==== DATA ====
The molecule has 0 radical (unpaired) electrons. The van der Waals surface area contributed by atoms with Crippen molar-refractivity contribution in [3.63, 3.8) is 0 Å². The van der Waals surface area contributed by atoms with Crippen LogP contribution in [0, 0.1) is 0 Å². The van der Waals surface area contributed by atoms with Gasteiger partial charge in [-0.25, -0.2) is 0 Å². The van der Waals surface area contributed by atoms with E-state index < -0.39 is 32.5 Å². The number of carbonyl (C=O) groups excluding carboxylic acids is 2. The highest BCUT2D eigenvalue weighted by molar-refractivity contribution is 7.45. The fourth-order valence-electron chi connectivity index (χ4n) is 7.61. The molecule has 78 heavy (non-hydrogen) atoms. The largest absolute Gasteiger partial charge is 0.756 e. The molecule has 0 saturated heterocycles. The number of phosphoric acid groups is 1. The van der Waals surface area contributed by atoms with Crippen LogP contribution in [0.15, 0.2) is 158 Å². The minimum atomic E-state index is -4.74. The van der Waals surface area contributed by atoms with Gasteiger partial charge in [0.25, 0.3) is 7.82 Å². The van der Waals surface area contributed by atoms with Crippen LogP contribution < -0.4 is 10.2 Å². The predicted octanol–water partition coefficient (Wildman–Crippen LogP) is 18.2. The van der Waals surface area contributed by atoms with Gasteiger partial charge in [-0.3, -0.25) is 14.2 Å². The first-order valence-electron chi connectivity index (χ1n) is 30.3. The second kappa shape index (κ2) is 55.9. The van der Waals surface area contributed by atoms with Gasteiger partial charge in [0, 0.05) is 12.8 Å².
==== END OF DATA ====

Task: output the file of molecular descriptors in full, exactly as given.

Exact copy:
The molecule has 0 radical (unpaired) electrons. The van der Waals surface area contributed by atoms with Crippen molar-refractivity contribution in [3.63, 3.8) is 0 Å². The van der Waals surface area contributed by atoms with Crippen LogP contribution in [0, 0.1) is 0 Å². The van der Waals surface area contributed by atoms with Gasteiger partial charge in [-0.25, -0.2) is 0 Å². The van der Waals surface area contributed by atoms with E-state index < -0.39 is 32.5 Å². The number of carbonyl (C=O) groups excluding carboxylic acids is 2. The highest BCUT2D eigenvalue weighted by molar-refractivity contribution is 7.45. The fourth-order valence-electron chi connectivity index (χ4n) is 7.61. The molecule has 78 heavy (non-hydrogen) atoms. The largest absolute Gasteiger partial charge is 0.756 e. The molecule has 0 saturated heterocycles. The number of phosphoric acid groups is 1. The van der Waals surface area contributed by atoms with Crippen LogP contribution in [0.15, 0.2) is 158 Å². The minimum atomic E-state index is -4.74. The van der Waals surface area contributed by atoms with Gasteiger partial charge in [0.25, 0.3) is 7.82 Å². The van der Waals surface area contributed by atoms with Crippen LogP contribution < -0.4 is 10.2 Å². The predicted octanol–water partition coefficient (Wildman–Crippen LogP) is 18.2. The van der Waals surface area contributed by atoms with Gasteiger partial charge in [-0.3, -0.25) is 14.2 Å². The first-order valence-electron chi connectivity index (χ1n) is 30.3. The second kappa shape index (κ2) is 55.9. The van der Waals surface area contributed by atoms with Gasteiger partial charge in [0, 0.05) is 12.8 Å².